The process has been extremely exhausting at times. We have only one day a week off (Sunday), and even that is filled with a lot of the studying. As I mentioned, the verbal language is really coming very slowly for me. I still have a lot of trouble picking out individual words when people are talking around me. I relish the days that we don't have language training, just so I can get a break from it. It's really quite frustrating. It's almost exclusively frustrations with the language that makes me homesick at times. Not because I actually miss things like regular access to internet, NPR, comfort, and friends and family so greatly (though I do miss all of those), but because the language makes me so damned fed up sometimes. Luckily, writing in my journal and in this blog has been of enormous help in easing that homesickness.

My fellow volunteers are an incredible group of people. The depth of personalities and experiences contained within this group of (now) 47 is vast. We have many different ages represented, many different socio-economic backgrounds, educational levels, some different ethnic backgrounds, work experiences, and other categories. The one thing that we all seem to share is a very positive personality, which is, I think, really the most necessary trait of all. There's a sense that we're all here to do something good. Why the hell else would we leave the comforts of home, after all. I've made friendships here that I'm already quite certain will last well into the future, and of that I'm extremely grateful.

4 comments:

Mex said...

The difficulty in understanding others as they speak may not necessarily be an example of your learning curve as much as it may simply be how they speak over there.

I'm completely fluent in Spanish, but when I first arrived in Argentina, I had difficulty understanding some of the people there as Argentine Spanish can be quite different from Mexican Spanish and they also have this nice habit of mixing words together and making certain (important) letters silent.

qiranger said...

I can relate. Once I get settled, I really need to start learning the Korean Language. Learning the Characters may be a bit tough, but I'll be happy enough to just get some verbal stuff down.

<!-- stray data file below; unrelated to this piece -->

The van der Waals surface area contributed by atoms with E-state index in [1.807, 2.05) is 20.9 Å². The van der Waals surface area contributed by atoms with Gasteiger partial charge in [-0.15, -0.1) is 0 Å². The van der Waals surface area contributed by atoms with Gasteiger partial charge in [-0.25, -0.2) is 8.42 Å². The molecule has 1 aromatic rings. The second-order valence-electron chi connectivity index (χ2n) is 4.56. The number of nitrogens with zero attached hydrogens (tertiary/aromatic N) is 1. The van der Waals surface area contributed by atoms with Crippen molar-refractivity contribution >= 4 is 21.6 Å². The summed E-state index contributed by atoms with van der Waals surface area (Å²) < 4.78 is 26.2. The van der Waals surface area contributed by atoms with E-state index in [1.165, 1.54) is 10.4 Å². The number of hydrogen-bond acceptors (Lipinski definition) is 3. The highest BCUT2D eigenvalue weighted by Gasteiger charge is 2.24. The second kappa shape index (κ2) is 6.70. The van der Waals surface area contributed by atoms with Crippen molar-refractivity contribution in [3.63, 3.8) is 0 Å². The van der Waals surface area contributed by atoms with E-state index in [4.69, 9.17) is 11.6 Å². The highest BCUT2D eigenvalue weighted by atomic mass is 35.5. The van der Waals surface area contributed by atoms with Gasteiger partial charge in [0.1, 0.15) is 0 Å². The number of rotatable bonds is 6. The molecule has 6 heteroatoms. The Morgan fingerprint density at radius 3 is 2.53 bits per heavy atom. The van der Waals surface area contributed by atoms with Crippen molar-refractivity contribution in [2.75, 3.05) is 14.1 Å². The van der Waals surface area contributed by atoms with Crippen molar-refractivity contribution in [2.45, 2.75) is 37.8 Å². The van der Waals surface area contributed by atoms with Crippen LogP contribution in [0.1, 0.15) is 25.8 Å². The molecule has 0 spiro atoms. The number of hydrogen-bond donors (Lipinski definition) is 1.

Thanks for keeping us informed!

Michele (Razzy) said...

I wondered if you'd be getting a crash course in "eastern plumbing". That was by far my biggest shock upon arriving at my host family's house in Iran. My mom still has the letter where I'm trying to diagram what the toilet looked like. Ours was indoor and covered with porcelain (with attached plumbing), but was still just a hole in the floor. No toilet paper (clogs the pipes). There was a hose/faucet on the wall to wash yourself. Everyone washes their hands upon exiting EVERY time over there.

Yeah, try not to use your host sister as a crutch. I was in Iran for 3 months and I managed to learn the alphabet and some phrases, but never really learned the language because my 3 host sisters all spoke English. My host brother and parents did not, but I could talk to my host father in French. I'm sure I would have learned more if none of them had spoken English. Those times where everyone was speaking in Farsi and no one bothered to translate would really tire me out. Many days ended with my having a bad headache.

Give it another month or so and you'll be less homesick.

Also, I know you have no time to surf RvB, so I thought I'd let you know that we just found out Bickle has also joined the Peace Corps and is going to West Africa to teach high school science.

Looking forward to your next entry.

tdmiracle said...

Hey Jhon Its a learning procces for them as well as you Right now your a guest in there home Given time it will work out Be persistent but polite about chores and things Maybe work in the garden and clean things from time to time
doing things not expected is greatly apreciated I was raised in the foot hills of applachian mountains We didnt have indoor plumping until I was 14 so i can relate to the bathroom thing Being poor and not having things does make a close family but not something I would want to go back to lol I do enjoy modern plumping and appliances My little garden is coming along nicely I have a few watermelons and tomatos coming in Its exciting and fun growing things for the first time Im realy enjoying working in my yard trans planting my trees and various flowers and things Have a long way to go but i have a 30 year morgage so theres no rush Pepole sometimes dont understand me because of my southern accent so maybe thats a barrier there as wellwith learning a different language Stay safe and hope to here from you again Tim in Tn.